Trump's Plan to Rid US of Its Debt in 8 Years is 'Absolutely Impossible' – Prof

© REUTERS / Jonathan ErnstU.S. President Donald Trump is interviewed by Reuters in the Oval Office at the White House in Washington
U.S. President Donald Trump is interviewed by Reuters in the Oval Office at the White House in Washington - Sputnik International
On Tuesday, Treasury Department data showed that the US national debt for the first time ever crossed the $22 trillion mark. Sputnik discussed this issue with Antony Davies, associate professor of economics at Duquesne University and Mercatus Affiliated Senior Scholar at George Mason University.

Sputnik: What has added up to the already enormous national debt? Follow-up: How much has the government shutdown factored in, if at all?

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Antony Davies: The national debt has accumulated since the early 1800s, which was the last time that the federal government was debt-free. Wars contribute significantly, but the single largest component of the federal debt is money the government has borrowed from the Social Security trust fund. For comparison, adjusted for inflation, World War II added around $4 trillion to the debt. Borrowings from the Social Security trust fund are almost $6 trillion.

The government shutdown contributed almost nothing — not because the shutdown cost little, but because the debt is so large. Long-term, the shutdown will have cost around $3 billion. That's one one-hundredth of one percent of the debt.

Sputnik: Some experts say that Trump's tax policy and defense expenses have contributed to the debt. To what extent is this the President's fault?

Antony Davies: In the last fiscal year of the Obama administration, federal receipts (all taxes, fees, tariffs, etc., combined) rose $48 billion. In the first fiscal year of the Trump administration, federal receipts rose $24 billion.

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That difference is so small as to be statistically meaningless. However, let's assume that the entire difference (a slowing in the growth of receipts by $24 billion) was due to Trump's tax policy. That $24 billion is one-tenth of one-percent of the debt.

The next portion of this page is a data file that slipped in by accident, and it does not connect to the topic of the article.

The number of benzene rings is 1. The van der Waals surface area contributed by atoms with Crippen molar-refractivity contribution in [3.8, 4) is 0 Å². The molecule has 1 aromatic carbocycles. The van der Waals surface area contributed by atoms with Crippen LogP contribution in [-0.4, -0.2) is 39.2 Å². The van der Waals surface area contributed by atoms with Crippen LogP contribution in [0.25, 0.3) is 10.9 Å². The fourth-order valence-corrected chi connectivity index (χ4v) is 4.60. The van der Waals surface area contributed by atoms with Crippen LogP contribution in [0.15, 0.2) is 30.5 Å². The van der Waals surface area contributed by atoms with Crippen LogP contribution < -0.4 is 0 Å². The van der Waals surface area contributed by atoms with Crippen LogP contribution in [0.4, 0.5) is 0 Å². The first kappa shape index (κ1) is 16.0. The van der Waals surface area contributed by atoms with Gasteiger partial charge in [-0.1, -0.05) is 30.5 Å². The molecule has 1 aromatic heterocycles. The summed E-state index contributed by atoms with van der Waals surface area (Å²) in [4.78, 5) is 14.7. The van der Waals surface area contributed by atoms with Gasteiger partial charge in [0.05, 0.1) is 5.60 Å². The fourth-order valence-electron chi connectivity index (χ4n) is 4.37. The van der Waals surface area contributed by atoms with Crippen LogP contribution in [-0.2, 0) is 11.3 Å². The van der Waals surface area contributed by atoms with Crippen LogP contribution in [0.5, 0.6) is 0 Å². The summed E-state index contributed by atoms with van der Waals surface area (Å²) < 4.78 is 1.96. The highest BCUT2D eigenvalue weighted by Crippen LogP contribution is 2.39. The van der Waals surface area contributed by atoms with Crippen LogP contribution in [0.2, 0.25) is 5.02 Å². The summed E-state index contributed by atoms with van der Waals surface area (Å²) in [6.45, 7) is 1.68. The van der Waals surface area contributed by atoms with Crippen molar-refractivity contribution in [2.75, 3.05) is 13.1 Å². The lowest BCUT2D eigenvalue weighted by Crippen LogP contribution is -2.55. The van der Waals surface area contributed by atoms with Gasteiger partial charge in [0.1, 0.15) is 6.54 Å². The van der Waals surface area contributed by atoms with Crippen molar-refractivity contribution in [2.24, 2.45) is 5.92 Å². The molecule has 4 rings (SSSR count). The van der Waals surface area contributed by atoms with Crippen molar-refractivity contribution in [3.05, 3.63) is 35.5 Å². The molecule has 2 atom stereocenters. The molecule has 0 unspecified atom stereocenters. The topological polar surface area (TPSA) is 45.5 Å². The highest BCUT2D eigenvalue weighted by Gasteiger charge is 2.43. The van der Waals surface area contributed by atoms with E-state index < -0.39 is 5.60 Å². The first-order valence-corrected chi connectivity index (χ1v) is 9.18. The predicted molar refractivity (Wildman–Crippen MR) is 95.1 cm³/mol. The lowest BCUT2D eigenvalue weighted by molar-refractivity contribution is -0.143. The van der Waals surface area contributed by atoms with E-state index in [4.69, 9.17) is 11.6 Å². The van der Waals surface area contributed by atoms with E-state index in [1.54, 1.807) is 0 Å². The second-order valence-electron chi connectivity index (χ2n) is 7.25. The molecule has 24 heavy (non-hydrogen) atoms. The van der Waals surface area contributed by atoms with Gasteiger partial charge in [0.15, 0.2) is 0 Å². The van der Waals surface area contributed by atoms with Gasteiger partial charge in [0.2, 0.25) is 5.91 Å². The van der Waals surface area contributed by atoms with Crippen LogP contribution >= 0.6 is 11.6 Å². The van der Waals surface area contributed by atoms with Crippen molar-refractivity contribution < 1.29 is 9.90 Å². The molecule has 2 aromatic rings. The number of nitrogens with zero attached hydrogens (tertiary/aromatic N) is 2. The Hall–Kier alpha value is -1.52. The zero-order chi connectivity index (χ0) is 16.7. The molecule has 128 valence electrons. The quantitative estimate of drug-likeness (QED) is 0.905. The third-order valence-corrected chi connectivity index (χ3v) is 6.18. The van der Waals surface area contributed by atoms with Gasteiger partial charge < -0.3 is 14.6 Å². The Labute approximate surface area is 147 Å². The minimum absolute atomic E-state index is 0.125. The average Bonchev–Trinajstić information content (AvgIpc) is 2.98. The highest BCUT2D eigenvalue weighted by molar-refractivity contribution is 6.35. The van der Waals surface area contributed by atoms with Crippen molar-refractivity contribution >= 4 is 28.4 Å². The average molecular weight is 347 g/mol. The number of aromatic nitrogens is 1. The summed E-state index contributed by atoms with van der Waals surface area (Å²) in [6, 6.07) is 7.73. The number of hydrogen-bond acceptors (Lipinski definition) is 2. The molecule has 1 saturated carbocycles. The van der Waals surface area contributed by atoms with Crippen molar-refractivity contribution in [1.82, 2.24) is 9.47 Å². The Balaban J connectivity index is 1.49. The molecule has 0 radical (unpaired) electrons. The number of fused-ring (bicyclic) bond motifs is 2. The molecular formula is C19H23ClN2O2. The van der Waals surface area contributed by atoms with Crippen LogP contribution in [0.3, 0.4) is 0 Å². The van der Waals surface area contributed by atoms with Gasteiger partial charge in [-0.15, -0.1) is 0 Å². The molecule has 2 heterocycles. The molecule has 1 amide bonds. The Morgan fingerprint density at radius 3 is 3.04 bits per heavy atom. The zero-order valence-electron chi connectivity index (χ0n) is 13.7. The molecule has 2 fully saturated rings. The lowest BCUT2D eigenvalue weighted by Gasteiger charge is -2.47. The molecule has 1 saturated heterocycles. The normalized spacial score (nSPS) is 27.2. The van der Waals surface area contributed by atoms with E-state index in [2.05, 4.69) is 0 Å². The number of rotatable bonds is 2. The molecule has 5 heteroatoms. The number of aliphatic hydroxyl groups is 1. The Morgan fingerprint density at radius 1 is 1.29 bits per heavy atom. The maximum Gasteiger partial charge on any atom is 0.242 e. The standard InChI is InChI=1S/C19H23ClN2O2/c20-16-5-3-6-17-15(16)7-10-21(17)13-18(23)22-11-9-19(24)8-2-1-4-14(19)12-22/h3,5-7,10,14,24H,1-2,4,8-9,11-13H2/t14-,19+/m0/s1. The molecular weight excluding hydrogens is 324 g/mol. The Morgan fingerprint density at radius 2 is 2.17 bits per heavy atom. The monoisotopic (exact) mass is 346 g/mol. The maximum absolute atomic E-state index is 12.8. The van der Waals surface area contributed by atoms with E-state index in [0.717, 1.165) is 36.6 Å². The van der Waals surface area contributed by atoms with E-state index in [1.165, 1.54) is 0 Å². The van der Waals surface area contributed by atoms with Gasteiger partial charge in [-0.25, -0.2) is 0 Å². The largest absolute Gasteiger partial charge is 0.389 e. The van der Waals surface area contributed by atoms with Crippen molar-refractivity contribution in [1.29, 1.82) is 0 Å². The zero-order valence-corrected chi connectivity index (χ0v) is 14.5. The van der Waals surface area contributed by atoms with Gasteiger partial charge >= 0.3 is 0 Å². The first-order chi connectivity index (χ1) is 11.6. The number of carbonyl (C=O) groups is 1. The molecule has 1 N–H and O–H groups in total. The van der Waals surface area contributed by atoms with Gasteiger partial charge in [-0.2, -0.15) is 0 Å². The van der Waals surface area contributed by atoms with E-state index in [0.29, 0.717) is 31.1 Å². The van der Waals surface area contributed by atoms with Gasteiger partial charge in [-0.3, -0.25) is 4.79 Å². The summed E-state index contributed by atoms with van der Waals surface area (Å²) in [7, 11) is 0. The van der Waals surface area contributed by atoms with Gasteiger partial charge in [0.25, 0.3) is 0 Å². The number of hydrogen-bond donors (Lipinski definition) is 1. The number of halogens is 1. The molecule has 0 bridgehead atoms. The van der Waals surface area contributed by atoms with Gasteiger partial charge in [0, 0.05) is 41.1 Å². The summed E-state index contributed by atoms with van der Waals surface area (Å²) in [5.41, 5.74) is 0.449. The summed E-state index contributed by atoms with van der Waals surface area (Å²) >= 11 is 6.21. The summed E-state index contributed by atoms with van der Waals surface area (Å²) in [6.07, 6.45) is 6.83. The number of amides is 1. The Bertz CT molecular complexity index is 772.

Sputnik: Trump said that he will rid the country of its debt over eight years. How realistic is this objective?

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Antony Davies: Not only was this not realistic, mathematically, it was nearly impossible, and politically, it was absolutely impossible. The political habit to spend ever larger sums of money is so ingrained that, today, politicians routinely describe a spending "cut" as increasing spending by a lesser amount than they would otherwise increase spending.

The federal government actually cut spending (as in spending less in one year than it did the previous year) in 2010, 2012, and 2013, but his was due to the shutting down of extraordinary stimulus spending surrounding the Great Recession. Each year was a 2% cut. Prior to this, the last time the federal government actually cut its spending was 1965.

To balance the budget, Trump would have had to cut the budget by almost 70% and hold it at that level for eight years. That would have meant, for example, shutting down Social Security and Medicare, and cutting the military budget by about 50%.

Sputnik: The President says that better trade deals could ensure the decrease of the national debt. In what manner?

Antony Davies: Trade can impact the debt, but the effect of different trade deals is small enough and the debt is large enough that, for practical purposes, the two are unrelated.

Sputnik: How much is the growth of the national debt is a matter of concern for the US economy and global economy as such?

It's a significant concern. The government doesn't have to pay off the debt. As with a credit card, all it needs to do is to make the minimum monthly payments. In this case, the payments are the interest on the debt.

The government currently pays around 2.6% interest on its debt. At $22 trillion, that's almost $600 billion per year. But, the Federal Reserve has held interest rates so low for so long that it may not be able to raise them again without imposing an unsustainable cost on the government.

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For example, historically, the average interest rate the government has paid on its debt is 6%. If the Fed allowed interest rates to rise to their historic average, the government would end up paying $1.3 trillion per year just in interest. At that rate, around one-third of the government's tax revenue would be going to interest payments.

Importantly, the government has borrowed so much that it is running out of places to borrow more. American citizens, American companies, and foreigners have been slowing their lending to the government.

The Social Security trust fund, which has lent about a quarter of what the government has borrowed, not only has stopped lending, but will be requiring back the trillions it loaned. That leaves the Federal Reserve to take up the slack.

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But, unlike these other players, when the Federal Reserve lends to the government, it creates inflationary pressure. In effect, that inflationary pressure robs purchasing power from people's dollars and gives it to the government.

The views and opinions expressed by the speaker do not necessarily reflect those of Sputnik.

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